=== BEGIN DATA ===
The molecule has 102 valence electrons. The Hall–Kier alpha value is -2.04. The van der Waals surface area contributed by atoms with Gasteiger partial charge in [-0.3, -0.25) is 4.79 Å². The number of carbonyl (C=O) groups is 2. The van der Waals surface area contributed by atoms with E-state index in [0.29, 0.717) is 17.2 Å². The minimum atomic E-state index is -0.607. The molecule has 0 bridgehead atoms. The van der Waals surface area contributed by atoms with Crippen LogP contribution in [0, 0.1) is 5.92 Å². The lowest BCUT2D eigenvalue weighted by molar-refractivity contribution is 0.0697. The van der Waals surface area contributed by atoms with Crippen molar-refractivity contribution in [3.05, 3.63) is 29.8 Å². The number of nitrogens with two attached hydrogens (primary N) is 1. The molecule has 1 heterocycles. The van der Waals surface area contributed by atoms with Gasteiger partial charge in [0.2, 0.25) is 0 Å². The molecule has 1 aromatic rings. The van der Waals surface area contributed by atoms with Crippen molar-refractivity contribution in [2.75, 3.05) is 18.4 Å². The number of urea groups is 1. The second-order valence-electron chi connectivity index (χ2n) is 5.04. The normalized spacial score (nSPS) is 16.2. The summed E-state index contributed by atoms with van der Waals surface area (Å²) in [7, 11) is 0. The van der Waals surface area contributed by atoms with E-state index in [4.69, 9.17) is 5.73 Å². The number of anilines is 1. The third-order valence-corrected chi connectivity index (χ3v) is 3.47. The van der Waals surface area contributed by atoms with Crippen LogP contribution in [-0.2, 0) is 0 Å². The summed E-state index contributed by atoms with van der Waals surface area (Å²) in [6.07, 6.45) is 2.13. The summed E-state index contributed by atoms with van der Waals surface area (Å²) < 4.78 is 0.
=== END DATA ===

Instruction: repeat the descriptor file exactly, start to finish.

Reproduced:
The molecule has 102 valence electrons. The Hall–Kier alpha value is -2.04. The van der Waals surface area contributed by atoms with Gasteiger partial charge in [-0.3, -0.25) is 4.79 Å². The number of carbonyl (C=O) groups is 2. The van der Waals surface area contributed by atoms with E-state index in [0.29, 0.717) is 17.2 Å². The minimum atomic E-state index is -0.607. The molecule has 0 bridgehead atoms. The van der Waals surface area contributed by atoms with Crippen LogP contribution in [0, 0.1) is 5.92 Å². The lowest BCUT2D eigenvalue weighted by molar-refractivity contribution is 0.0697. The van der Waals surface area contributed by atoms with Crippen molar-refractivity contribution in [3.05, 3.63) is 29.8 Å². The number of nitrogens with two attached hydrogens (primary N) is 1. The molecule has 1 heterocycles. The van der Waals surface area contributed by atoms with Gasteiger partial charge in [0.2, 0.25) is 0 Å². The molecule has 1 aromatic rings. The van der Waals surface area contributed by atoms with Crippen molar-refractivity contribution in [2.75, 3.05) is 18.4 Å². The number of urea groups is 1. The second-order valence-electron chi connectivity index (χ2n) is 5.04. The normalized spacial score (nSPS) is 16.2. The summed E-state index contributed by atoms with van der Waals surface area (Å²) in [7, 11) is 0. The van der Waals surface area contributed by atoms with E-state index in [4.69, 9.17) is 5.73 Å². The number of anilines is 1. The third-order valence-corrected chi connectivity index (χ3v) is 3.47. The van der Waals surface area contributed by atoms with Crippen LogP contribution in [-0.2, 0) is 0 Å². The summed E-state index contributed by atoms with van der Waals surface area (Å²) in [6.07, 6.45) is 2.13. The summed E-state index contributed by atoms with van der Waals surface area (Å²) < 4.78 is 0.